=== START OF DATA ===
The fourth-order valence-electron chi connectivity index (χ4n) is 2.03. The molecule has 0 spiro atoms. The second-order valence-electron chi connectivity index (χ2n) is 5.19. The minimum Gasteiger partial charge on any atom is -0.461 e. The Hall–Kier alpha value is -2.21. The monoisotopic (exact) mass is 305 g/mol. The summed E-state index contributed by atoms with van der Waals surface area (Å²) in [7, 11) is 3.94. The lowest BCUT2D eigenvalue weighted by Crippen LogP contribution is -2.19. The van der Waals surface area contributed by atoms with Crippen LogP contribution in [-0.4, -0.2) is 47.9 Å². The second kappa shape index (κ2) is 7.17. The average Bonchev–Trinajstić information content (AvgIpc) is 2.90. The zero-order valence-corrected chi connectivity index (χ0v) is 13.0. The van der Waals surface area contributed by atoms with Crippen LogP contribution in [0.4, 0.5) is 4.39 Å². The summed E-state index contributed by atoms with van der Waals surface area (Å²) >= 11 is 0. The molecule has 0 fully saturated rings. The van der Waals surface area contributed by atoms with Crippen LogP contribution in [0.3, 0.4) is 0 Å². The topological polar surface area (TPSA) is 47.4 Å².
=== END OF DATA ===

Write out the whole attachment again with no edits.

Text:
The fourth-order valence-electron chi connectivity index (χ4n) is 2.03. The molecule has 0 spiro atoms. The second-order valence-electron chi connectivity index (χ2n) is 5.19. The minimum Gasteiger partial charge on any atom is -0.461 e. The Hall–Kier alpha value is -2.21. The monoisotopic (exact) mass is 305 g/mol. The summed E-state index contributed by atoms with van der Waals surface area (Å²) in [7, 11) is 3.94. The lowest BCUT2D eigenvalue weighted by Crippen LogP contribution is -2.19. The van der Waals surface area contributed by atoms with Crippen LogP contribution in [-0.4, -0.2) is 47.9 Å². The second kappa shape index (κ2) is 7.17. The average Bonchev–Trinajstić information content (AvgIpc) is 2.90. The zero-order valence-corrected chi connectivity index (χ0v) is 13.0. The van der Waals surface area contributed by atoms with Crippen LogP contribution in [0.4, 0.5) is 4.39 Å². The summed E-state index contributed by atoms with van der Waals surface area (Å²) >= 11 is 0. The molecule has 0 fully saturated rings. The van der Waals surface area contributed by atoms with Crippen LogP contribution in [0.3, 0.4) is 0 Å². The topological polar surface area (TPSA) is 47.4 Å².